“Tendency to conformism in the contemporary world, more widespread and deeper than in the past: the standardization of thought and action assumes national or even continental proportions. The economic basis of the ‘collective man’: big factories, Taylorisation, rationalization, etc . . ., On social ‘conformism’, it should be stressed that the problems is not a new one, and that the alarm expressed by certain intellectuals is merely comic. Conformism has always existed: what is involved today is a struggle between ‘two conformisms’, i.e. a struggle for hegemony, a crisis of civil society. The old intellectual and moral leaders of society feel the ground slipping from under their feet; they perceive that their ‘sermons’ have become precisely mere ‘sermons’, i.e., external to reality, pure form without any content, shades without a spirit. This is the reason for their reactionary and conservative tendencies; for the particular form of civilization, culture and morality which they represent is decomposing, and they loudly proclaim the death of all civilization, all culture, all morality; they call for repressive measures by the State, and constitute resistance groups cut off from the real historical process, thus prolonging the crisis, since the eclipse of a way of living and thinking cannot take place without a crisis. The representatives of the new order in gestation, on the other hand, inspired by ‘rationalist’ hatred for the old, propagate utopias and fanciful schemes. What is the point of reference for the new world in gestation? The world of production; work. The greatest utilitarianism must got to found any analysis of the moral and intellectual institutions to be created and of the principles to be propagated. Collective and individual life must be organized with a view to the maximum yield of the productive apparatus. The development of economic forces on new bases and the progressive installation of he new structure will heal the contradictions which cannot fail to exist, and when they have created a new ‘conformism’ from below, will permit new possibilities for self-discipline, i.e. for freedom, including that of the individual.” (Gramsci: Prison Notebooks 242)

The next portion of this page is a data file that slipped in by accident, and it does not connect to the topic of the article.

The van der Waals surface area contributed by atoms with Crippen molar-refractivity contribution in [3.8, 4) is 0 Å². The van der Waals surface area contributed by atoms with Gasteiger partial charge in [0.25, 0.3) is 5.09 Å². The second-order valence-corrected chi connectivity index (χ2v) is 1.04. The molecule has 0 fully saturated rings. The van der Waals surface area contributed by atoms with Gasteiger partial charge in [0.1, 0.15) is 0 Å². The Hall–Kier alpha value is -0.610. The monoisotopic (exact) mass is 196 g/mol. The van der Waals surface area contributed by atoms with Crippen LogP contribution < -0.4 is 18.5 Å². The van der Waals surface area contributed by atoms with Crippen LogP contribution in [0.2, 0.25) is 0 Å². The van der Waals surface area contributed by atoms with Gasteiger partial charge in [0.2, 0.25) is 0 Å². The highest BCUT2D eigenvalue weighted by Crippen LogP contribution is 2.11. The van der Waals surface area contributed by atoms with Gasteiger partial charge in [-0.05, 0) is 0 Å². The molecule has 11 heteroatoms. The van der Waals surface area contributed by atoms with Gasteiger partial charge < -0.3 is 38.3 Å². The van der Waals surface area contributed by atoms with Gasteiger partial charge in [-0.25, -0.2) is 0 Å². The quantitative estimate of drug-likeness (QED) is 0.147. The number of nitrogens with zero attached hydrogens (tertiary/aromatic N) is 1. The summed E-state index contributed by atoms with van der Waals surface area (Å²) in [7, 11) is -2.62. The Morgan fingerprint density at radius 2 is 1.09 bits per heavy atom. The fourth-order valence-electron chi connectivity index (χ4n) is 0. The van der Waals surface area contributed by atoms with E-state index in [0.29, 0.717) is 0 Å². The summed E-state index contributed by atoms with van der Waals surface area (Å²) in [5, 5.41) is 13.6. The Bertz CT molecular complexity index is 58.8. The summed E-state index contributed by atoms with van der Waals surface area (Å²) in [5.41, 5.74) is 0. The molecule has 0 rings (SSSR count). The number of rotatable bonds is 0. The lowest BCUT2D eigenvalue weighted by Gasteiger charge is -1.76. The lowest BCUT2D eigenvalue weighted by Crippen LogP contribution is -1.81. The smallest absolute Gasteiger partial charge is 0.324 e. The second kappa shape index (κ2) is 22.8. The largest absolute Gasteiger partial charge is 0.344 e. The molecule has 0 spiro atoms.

Friday, October 14, 2005
What comes around--goes around. The recurrence of themes
From Gramsci's Prison Notebooks 1933-34. What comes around--goes around. The recurrence of themes.